Why we want to like a film ☛
Not long back I was working on a film which had received the sort of notes you dread: notes from someone who just doesn’t like the movie. Sadly these notes were from someone we were not at liberty to ignore. Many of his thoughts fell into the category of “If I were you, I wouldn’t start from here” – things about which we could do nothing. These included negative comments about bold style choices that everyone else had liked. Questions that others were prepared to gloss over, were for him sticking points. For whatever reason, he was just not on side. Tempting to say that it was simply a matter of taste, but it demonstrated for me the crucial importance of buy-in.
What do I mean by buy-in? Essentially the moment of buy-in is the moment we get behind a film; we decide we want to like it.
Often this comes before the projectionist has even set the film rolling. Trailers, posters and other forms of pre-publicity can get us to want to see a big event movie like Avatar, if only for fear of not being part of a conversation. If done really well, however, publicity can persuade us not only to see the film, but to want to love it too; and that’s worth more than gold (and unobtainium). Right now the build up that Ridley Scott’s Prometheus has got a lot of people waiting with baited breath to see Scott’s return to the Alien franchise: they badly want it to be good. Stars too can cause us to buy-in: whether it be seeing a well-loved supporting actor given their first lead role or an old-timer returning to the screen after a long absence, like Mickey Rourke in The Wrestler; getting behind them means we get behind the film. Maybe we just love George Clooney and want to believe that he’s picked another winner.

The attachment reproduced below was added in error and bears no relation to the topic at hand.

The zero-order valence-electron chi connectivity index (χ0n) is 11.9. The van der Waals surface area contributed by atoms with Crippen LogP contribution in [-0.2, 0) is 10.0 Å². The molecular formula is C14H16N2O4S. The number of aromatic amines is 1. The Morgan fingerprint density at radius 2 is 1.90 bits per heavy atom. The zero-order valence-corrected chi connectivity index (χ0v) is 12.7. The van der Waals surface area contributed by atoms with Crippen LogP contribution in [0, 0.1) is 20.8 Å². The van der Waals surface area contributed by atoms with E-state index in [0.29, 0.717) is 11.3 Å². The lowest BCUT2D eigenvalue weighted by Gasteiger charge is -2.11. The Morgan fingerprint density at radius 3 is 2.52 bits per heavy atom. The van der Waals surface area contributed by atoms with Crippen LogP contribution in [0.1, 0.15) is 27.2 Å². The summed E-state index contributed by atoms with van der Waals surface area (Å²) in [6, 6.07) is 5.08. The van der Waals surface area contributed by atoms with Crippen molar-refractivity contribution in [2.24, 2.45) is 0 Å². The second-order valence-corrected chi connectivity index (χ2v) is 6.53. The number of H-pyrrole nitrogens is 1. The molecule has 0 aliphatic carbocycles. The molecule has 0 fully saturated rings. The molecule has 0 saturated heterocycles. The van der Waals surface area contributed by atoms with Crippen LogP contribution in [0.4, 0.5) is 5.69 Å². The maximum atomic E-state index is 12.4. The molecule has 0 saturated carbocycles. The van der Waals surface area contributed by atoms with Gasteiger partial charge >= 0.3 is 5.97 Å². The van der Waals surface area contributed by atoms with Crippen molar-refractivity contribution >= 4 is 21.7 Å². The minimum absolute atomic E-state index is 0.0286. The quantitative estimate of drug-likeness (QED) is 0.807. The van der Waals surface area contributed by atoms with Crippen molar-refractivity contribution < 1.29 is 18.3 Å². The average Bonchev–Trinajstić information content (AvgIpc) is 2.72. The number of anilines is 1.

But I’m more interested in the effect of buy-in within the film itself. If you’ve come to the cinema with neutral expectations – you think it will probably be worth the time and the ticket price, but you’re not expecting it to rock your world – then the film doesn’t have long to get you to buy-in. Just as Hollywood producers will often only read the first 10 pages of a script, an audience will often use the opening to decide whether they’re likely to enjoy the hour and a half that follows. This is one reason why movies are often front-loaded with goodness.
Getting the audience to buy-in quickly is an important job for the director. Sometimes this is done with a long and impressive developmental shot, as with Touch of Evil or The Player (here are some thoughts I had earlier on that subject). The Bond movies do this with their pre-title action sequence. This often has little or no bearing on the story; instead it assures us that what follows will have style, wit and action: hold on to your hats, folks! The greatest buy-in opening I can remember was in a film I saw on a whim at a pre-release screening. I hadn’t checked out the name of the director or the cast and had little sense of what the movie was about – no expectations. The film started with a deep dissonant chord played against a black screen, then an image of an arid hillside appeared as the chord grew in volume and intensity. The director had got my attention. There followed about 14 minutes of mysterious and compelling drama before we reached the first line of dialogue. Masterful visual storytelling – whoever directed this, they’d clearly done it before. They had me hooked, they could have taken me pretty much anywhere. The director was P.T. Anderson and the film was There Will Be Blood. So often it’s bold, confident directorial statements that persuade us to put ourselves in the hands of the filmmaker.